Found a Profound Book

I am reading The Light Inside the Dark: Zen, Soul, and the Spiritual Life by John Tarrant. OMG. This is probably one of the top ten books I have read in the last decade. It speaks to me on so many levels. I am not done, but it has had me crying more than once. I am sure I will be quoting it a lot.

It explains why I want a life of spirit while going through this dark night of the soul. Spirit is idealistic, seeking the pure and detached. Soul lives deeply and messily and, at times, angrily. Soul is down and dirty. It changes diapers and feels the endless losses of life. I have always wanted the spiritual and then found many of the most spiritual people I know to be kind, but airy-fairy and ungrounded. For example, I love the idea of living in a convent and being totally devoted to spiritual goals but the nuns I have met in person have been creepily childish and weirdly innocent. Maturity simply does not develop when all of your real world needs are taken care of for the long haul. Uncertainty develops coping skills.

Much of “spirituality” is pure escapism. That is part of what always attracted me to it, I’m sure. I feel a need to be careful with Zen because using it for escapist purposes is just too easy.

It is showing me the effects of my dark night and how the superficial reassurances of others can never help. I need the guidance and supervision of someone who has been where I am. I hope to meet that person in my lifetime.

Page 44:

“During the descent we also lose the way others see us. This is not always a bad thing in the long run, but it is humiliating and painful. The mask that we present to the world slips off and the face behind it becomes visible, with its expression of terror, greed, despair, dishonesty–whatever is usually kept in the cellar. The moment of surrendering the old image–of life, of the self–is most painful. At such a time we know that we must strike out on our own, but in our new solitude and shame sometimes we go under, for a while, or forever.”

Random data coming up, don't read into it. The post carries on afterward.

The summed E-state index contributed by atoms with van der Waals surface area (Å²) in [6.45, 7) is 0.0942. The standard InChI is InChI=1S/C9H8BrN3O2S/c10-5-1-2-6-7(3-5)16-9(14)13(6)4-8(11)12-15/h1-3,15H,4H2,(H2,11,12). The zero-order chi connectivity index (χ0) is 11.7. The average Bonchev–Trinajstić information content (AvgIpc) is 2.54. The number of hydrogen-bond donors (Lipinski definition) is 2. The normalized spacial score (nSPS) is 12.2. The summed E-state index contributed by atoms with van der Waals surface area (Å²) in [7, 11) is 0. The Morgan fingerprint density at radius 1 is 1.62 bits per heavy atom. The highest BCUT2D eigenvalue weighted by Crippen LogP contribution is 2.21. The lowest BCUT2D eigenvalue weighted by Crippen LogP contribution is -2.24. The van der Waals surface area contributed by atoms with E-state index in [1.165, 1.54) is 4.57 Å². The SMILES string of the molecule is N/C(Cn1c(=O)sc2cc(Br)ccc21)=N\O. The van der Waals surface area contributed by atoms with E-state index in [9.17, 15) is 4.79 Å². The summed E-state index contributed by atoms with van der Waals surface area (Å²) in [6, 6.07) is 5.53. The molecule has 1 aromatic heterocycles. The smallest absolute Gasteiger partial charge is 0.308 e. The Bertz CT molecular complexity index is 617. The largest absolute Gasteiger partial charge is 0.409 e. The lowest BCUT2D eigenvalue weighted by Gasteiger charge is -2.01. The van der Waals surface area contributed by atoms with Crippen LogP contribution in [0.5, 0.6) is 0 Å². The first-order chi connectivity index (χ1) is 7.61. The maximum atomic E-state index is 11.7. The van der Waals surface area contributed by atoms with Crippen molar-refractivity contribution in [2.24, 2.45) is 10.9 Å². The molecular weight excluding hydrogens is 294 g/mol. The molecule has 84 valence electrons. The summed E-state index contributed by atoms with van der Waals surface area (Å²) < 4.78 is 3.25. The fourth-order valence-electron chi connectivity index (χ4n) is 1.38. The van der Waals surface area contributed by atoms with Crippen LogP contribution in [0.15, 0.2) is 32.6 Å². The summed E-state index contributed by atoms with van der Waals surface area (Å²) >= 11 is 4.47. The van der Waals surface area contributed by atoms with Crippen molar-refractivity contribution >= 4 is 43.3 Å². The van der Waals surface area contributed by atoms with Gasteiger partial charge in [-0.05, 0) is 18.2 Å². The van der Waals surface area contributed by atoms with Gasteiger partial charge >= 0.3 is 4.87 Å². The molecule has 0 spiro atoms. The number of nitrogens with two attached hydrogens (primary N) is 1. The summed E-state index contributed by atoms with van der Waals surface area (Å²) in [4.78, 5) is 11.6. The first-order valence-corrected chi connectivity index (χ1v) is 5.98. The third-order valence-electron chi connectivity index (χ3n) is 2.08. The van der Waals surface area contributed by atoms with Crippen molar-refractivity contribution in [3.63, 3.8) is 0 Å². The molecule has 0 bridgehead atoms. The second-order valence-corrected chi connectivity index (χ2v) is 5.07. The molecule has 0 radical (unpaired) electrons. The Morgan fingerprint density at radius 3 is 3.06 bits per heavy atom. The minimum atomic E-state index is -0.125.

This is me, submerging. I wonder if I will ever surface.

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About cdhoagpurple

I live in Michigan. I was Greek Orthodox (and previously Protestant), but now am more Buddhist than anything. I am single now (through the till-death-do-you-part clause of the marriage contract). My husband Barry was a good man and celebrated 30 years in AA. I am overly educated, with an MBA. My life felt terminally in-limbo while caring for a sick husband, but I am free now. I see all things as being in transition. Impermanence is the ultimate fact of life. Nothing remains the same, good or bad.

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